Based on a real world, public company, $30 million embezzlement and financial statement fraud, this case helps students recognize red flags, analyze a situation using the fraud diamond, perform research and reflect on their own work experiences to support a belief, and conduct financial statement analysis. Its variety of activities are suitable for both undergraduate and graduate accounting students, and in-class and out of class learning. Because it is based on an actual fraud, it includes an epilogue with links to news stories and court documents, which improves student engagement with the material.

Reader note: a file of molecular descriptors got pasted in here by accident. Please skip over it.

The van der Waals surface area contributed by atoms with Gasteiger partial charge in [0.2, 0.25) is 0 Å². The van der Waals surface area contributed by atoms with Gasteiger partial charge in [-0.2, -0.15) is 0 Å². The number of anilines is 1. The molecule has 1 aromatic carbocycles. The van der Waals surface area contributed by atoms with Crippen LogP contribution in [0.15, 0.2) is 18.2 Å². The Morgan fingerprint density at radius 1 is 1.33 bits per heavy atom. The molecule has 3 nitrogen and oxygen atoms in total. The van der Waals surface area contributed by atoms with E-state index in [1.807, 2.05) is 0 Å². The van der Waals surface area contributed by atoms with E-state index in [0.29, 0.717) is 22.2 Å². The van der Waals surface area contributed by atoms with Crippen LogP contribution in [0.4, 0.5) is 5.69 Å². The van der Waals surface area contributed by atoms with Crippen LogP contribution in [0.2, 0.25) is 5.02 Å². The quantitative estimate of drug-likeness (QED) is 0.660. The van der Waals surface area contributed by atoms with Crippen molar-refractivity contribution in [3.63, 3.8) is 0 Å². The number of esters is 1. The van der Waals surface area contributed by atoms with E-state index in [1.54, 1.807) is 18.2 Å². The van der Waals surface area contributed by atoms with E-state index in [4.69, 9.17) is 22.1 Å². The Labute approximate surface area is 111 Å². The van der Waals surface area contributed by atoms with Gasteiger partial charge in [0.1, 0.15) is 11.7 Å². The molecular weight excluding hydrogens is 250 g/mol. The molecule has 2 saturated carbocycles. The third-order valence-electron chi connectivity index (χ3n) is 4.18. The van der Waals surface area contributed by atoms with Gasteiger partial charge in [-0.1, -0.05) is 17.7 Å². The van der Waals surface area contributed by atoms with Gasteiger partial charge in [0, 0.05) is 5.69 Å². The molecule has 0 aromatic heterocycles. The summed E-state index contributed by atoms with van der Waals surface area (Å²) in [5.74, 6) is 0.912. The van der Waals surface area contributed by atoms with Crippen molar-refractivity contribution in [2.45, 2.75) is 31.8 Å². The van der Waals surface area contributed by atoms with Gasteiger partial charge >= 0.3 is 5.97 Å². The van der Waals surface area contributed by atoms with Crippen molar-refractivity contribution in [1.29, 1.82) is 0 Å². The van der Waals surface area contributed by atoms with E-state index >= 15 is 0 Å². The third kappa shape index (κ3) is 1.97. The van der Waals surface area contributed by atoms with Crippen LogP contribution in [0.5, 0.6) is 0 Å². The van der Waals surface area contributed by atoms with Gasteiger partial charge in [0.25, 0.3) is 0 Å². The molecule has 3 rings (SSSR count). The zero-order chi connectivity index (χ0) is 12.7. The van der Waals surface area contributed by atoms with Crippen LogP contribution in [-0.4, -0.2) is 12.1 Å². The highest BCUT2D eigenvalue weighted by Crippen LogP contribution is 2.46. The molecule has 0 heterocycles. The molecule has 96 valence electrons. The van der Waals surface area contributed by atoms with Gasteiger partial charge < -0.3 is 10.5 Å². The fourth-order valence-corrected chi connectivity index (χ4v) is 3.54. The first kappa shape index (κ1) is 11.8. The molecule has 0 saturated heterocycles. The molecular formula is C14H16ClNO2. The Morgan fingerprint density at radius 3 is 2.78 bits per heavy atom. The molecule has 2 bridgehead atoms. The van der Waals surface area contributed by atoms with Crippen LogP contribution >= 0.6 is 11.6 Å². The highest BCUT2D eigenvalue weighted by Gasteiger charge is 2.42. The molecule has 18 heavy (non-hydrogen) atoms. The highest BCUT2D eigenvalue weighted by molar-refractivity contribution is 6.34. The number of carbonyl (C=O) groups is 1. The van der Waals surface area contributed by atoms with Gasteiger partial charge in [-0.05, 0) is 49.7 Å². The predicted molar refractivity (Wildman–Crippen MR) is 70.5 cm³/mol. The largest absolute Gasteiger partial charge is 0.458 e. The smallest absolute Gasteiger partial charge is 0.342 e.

ABSTRACT The SEC whistleblower bounty program's effectiveness in increasing external reports of illegal acts suggests that employers might increase internal whistleblowing by offering monetary awards. We propose and test a model that explores how monetary incentives affect trust, and ultimately whistleblowing intent, in both high and low retaliation threat environments. Results of a 2 (high/low retaliation threat) × 2 (money/no money) experimental study of 295 U.S. adults confirm that low (high) retaliation threat positively (negatively) relates to whistleblowing intent, mediated by trust. Monetary incentives moderate the relationship between retaliation threat and trust such that when retaliation threat is low, money increases organizational trust, leading to higher whistleblowing intent, but when retaliation threat is high, monetary incentives do not significantly influence trust. We also find that in a high retaliation threat environment with monetary incentives present, intrinsically motivated individuals report significantly lower levels of trust compared to trust levels reported by extrinsically motivated individuals. Our findings help managers understand how and when monetary incentives may be effective in increasing internal whistleblowing. Data Availability: Data are available from the first author.